An Interview with Pulp Meister Alec Cizak by Stephen J. Golds

Punk Noir Magazine

If you’ve been on the indie writing scene for more than a minute, you’ve undoubtedly come across Pulp Modern. It is what it says it is and it does it very well. Modern Pulp. I’m proud to say I’ve had my work featured twice in this magazine. Partly because it’s so damn hard to get into and partly because the overall finish of the end product is so professional.

You also may be familiar with PM’s founding Editor Alec Cizak. An extremely talented editor, writer and supporter of the indie pulp and crime scenes. Alec kindly gave us some time to answer some of our questions for the interview series I’m doing of my favorite authors on the indie lit scene.

Hi Alec, thanks a lot for agreeing to the interview. To start off, can you tell our readers a little bit about how you got started in the Literature scene?

Well, I’ve been writing my whole life. It’s not a choice. It’s who I am. I don’t know when it started getting called a “scene.” When I started sending stories to journals in the 1990s, I had to send them snail mail and wait for a SASEwith a yay or nay in it. There were few journals then and not everyone and their mother thought they were a writer, so I usually got very nice, personalized rejection letters with very useful advice on how to improve my work. My first novella, Manifesto Destination, was published by Pale House Press in 2005. I started publishing online in the crime fiction “scene”in 2008. That’s when the major venues were places like Beat to a Pulp, Pulp Metal, Twist of Noir, Crime Factory, and Powder Burn Flash. I eventually decided there needed to be a super-duper hardcore crime fiction venue, so I started All Due Respect with the goal of publishing stories too outrageous for other places. Because I’m fickle and have a short attention span, I quickly moved on from there to publishing a print journal, Pulp Modern.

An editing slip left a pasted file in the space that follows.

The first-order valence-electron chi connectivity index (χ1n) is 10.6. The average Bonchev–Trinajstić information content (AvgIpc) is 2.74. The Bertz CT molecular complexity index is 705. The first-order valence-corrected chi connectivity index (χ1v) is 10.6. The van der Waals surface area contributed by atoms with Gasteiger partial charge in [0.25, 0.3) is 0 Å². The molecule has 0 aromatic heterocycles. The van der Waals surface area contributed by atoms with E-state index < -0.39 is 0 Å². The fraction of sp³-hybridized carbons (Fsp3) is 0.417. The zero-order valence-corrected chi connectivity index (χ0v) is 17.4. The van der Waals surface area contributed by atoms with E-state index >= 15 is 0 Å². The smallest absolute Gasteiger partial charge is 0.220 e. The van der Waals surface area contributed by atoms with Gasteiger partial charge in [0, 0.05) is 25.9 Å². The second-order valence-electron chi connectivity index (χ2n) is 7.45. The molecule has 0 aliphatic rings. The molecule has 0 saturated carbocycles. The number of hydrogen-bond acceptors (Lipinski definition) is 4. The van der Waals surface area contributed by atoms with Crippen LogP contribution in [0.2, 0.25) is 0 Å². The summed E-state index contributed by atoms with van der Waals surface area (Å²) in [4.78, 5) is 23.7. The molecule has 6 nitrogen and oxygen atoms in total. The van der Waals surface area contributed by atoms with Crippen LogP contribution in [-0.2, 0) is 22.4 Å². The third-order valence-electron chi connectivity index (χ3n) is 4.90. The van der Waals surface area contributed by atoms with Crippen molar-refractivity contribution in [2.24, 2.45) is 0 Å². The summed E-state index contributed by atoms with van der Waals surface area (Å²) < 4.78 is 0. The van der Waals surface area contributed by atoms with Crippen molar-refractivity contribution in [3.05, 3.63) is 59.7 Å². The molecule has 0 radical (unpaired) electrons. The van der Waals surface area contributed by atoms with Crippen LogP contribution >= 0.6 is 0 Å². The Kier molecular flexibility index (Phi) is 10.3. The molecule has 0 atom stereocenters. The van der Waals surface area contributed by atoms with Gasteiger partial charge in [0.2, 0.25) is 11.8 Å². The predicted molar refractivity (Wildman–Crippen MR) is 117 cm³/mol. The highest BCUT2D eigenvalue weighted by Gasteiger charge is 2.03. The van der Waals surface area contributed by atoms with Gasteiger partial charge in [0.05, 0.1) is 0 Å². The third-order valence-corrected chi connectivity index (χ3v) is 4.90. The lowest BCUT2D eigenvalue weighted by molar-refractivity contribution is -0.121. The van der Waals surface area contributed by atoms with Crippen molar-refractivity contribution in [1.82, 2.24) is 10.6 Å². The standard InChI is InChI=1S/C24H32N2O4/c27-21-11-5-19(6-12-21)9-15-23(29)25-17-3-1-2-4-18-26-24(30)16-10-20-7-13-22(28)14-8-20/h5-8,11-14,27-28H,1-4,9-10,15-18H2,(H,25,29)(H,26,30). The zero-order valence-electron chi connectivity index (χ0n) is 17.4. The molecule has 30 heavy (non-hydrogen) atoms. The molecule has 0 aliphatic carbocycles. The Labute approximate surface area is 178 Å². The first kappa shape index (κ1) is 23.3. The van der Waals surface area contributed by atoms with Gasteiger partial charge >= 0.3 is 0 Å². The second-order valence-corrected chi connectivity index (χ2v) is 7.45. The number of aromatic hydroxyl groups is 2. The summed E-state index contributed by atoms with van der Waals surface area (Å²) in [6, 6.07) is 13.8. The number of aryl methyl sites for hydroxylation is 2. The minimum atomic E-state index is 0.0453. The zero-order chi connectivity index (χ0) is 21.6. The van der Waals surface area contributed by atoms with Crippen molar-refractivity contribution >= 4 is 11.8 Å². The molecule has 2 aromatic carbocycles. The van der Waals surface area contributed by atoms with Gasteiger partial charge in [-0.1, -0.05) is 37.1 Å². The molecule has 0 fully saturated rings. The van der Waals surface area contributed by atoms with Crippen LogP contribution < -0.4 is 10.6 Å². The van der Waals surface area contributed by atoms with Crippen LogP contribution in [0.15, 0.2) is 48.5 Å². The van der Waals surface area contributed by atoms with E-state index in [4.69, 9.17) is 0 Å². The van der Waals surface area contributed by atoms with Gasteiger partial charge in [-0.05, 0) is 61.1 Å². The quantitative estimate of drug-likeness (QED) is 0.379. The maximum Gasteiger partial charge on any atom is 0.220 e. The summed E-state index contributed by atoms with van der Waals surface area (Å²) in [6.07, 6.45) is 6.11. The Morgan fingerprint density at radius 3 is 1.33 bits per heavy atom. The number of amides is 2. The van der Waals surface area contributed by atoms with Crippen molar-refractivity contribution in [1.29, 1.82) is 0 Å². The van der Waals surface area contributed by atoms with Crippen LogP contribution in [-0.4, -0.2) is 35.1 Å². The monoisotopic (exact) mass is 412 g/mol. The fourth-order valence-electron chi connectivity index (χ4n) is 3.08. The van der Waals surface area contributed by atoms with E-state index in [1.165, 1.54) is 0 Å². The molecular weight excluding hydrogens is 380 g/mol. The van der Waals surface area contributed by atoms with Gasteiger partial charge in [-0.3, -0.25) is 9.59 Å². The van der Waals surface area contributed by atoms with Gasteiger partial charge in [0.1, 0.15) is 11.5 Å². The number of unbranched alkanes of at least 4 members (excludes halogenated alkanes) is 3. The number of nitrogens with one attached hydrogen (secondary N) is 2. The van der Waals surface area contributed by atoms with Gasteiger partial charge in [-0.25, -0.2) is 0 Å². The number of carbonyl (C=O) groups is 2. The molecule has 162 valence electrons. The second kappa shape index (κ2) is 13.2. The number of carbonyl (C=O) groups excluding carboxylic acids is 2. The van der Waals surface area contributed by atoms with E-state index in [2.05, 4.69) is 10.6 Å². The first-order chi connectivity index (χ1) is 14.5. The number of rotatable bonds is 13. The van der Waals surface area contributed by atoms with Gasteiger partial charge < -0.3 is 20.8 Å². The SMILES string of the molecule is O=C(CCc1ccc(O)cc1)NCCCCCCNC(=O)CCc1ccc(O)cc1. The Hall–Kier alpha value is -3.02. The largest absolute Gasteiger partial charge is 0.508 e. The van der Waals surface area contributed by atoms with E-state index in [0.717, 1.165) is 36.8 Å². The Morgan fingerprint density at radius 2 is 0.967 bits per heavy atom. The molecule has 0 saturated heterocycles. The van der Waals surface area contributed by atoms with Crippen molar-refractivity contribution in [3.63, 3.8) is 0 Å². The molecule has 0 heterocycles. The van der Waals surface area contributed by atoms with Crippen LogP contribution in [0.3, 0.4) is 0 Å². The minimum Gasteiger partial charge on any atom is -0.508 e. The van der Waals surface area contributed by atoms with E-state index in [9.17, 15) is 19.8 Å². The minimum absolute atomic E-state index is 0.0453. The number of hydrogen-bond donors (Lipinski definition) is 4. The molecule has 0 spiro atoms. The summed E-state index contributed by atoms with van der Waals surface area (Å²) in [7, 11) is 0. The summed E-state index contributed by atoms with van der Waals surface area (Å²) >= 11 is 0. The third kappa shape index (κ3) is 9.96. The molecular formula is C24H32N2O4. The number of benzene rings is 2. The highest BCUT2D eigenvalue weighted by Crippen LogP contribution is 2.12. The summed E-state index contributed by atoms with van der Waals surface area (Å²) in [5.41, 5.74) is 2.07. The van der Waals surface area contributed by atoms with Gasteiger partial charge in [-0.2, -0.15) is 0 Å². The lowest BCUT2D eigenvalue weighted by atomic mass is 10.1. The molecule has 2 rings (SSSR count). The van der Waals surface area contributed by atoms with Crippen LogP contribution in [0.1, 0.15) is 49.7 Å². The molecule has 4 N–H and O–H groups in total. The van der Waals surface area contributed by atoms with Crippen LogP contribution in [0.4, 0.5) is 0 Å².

You’re best known for your creepy short story collection Lake County Incidents. How did that collection come into fruition and what were your overall inspirations for those stories?

I’m actually better known for my crime fiction. I’d like to write only horror, but for whatever reason, crime fiction comes easy to me (couldn’t possibly have anything to do with the fact that I spent a lot of time breaking the law throughout the 1990s). The LCI stories came about when I had an ah-ha moment about five years ago in Florida. I’d been hesitant to write horror for a long time because I wanted to make sure the stories were actually scary. I can’t explain the epiphany I had, but I just suddenly understood what I needed to do. Most people do not know about LCI and it’s too bad. I wanted to make an elegant collection of stories, similar to Ramsey Campbell’s Alone with the Horrors. People looking for gobs of gore will be disappointed. LCI is primarily psychological horror. The stories are about normal, working class people suddenly confronted by very abnormal circumstances.

What advice would you give to up and coming indie authors?

I would say do what you need to do to hone your craft—read and write religiously. I would also say this: Stay away from social media. If you’re going the indie route, you don’t need social media at all. Also, when writing your bio for a cover letter, save the cutesy shit and just tell the editor(s) who you are and what you’ve done so far.